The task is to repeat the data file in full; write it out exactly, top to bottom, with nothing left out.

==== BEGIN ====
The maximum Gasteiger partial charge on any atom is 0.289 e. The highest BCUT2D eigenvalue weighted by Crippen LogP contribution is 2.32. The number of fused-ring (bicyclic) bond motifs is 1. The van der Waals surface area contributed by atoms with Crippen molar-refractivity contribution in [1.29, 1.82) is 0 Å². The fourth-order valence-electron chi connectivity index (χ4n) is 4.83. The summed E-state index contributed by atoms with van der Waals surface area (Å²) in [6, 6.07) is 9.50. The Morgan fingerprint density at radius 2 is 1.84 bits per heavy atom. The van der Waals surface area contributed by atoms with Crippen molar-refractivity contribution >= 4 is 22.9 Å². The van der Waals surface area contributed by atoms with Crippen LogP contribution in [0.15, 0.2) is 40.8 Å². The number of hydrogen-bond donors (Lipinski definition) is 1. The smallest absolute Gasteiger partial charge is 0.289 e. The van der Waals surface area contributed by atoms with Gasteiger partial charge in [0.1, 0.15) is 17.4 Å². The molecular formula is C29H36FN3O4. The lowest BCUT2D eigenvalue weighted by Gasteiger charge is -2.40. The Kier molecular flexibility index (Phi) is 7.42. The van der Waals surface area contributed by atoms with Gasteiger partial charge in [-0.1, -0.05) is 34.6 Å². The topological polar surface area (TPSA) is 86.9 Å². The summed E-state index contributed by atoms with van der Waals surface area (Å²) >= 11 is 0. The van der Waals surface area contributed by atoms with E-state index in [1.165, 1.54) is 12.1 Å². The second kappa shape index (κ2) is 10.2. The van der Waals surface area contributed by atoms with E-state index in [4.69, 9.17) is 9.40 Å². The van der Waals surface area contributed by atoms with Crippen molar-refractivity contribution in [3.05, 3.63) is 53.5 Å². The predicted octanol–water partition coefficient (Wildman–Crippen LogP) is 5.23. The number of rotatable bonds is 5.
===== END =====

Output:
The maximum Gasteiger partial charge on any atom is 0.289 e. The highest BCUT2D eigenvalue weighted by Crippen LogP contribution is 2.32. The number of fused-ring (bicyclic) bond motifs is 1. The van der Waals surface area contributed by atoms with Crippen molar-refractivity contribution in [1.29, 1.82) is 0 Å². The fourth-order valence-electron chi connectivity index (χ4n) is 4.83. The summed E-state index contributed by atoms with van der Waals surface area (Å²) in [6, 6.07) is 9.50. The Morgan fingerprint density at radius 2 is 1.84 bits per heavy atom. The van der Waals surface area contributed by atoms with Crippen molar-refractivity contribution >= 4 is 22.9 Å². The van der Waals surface area contributed by atoms with Crippen LogP contribution in [0.15, 0.2) is 40.8 Å². The number of hydrogen-bond donors (Lipinski definition) is 1. The smallest absolute Gasteiger partial charge is 0.289 e. The van der Waals surface area contributed by atoms with Gasteiger partial charge in [0.1, 0.15) is 17.4 Å². The molecular formula is C29H36FN3O4. The lowest BCUT2D eigenvalue weighted by Gasteiger charge is -2.40. The Kier molecular flexibility index (Phi) is 7.42. The van der Waals surface area contributed by atoms with Gasteiger partial charge in [-0.1, -0.05) is 34.6 Å². The topological polar surface area (TPSA) is 86.9 Å². The summed E-state index contributed by atoms with van der Waals surface area (Å²) >= 11 is 0. The van der Waals surface area contributed by atoms with E-state index in [1.165, 1.54) is 12.1 Å². The second kappa shape index (κ2) is 10.2. The van der Waals surface area contributed by atoms with E-state index in [4.69, 9.17) is 9.40 Å². The van der Waals surface area contributed by atoms with Crippen molar-refractivity contribution in [3.05, 3.63) is 53.5 Å². The predicted octanol–water partition coefficient (Wildman–Crippen LogP) is 5.23. The number of rotatable bonds is 5.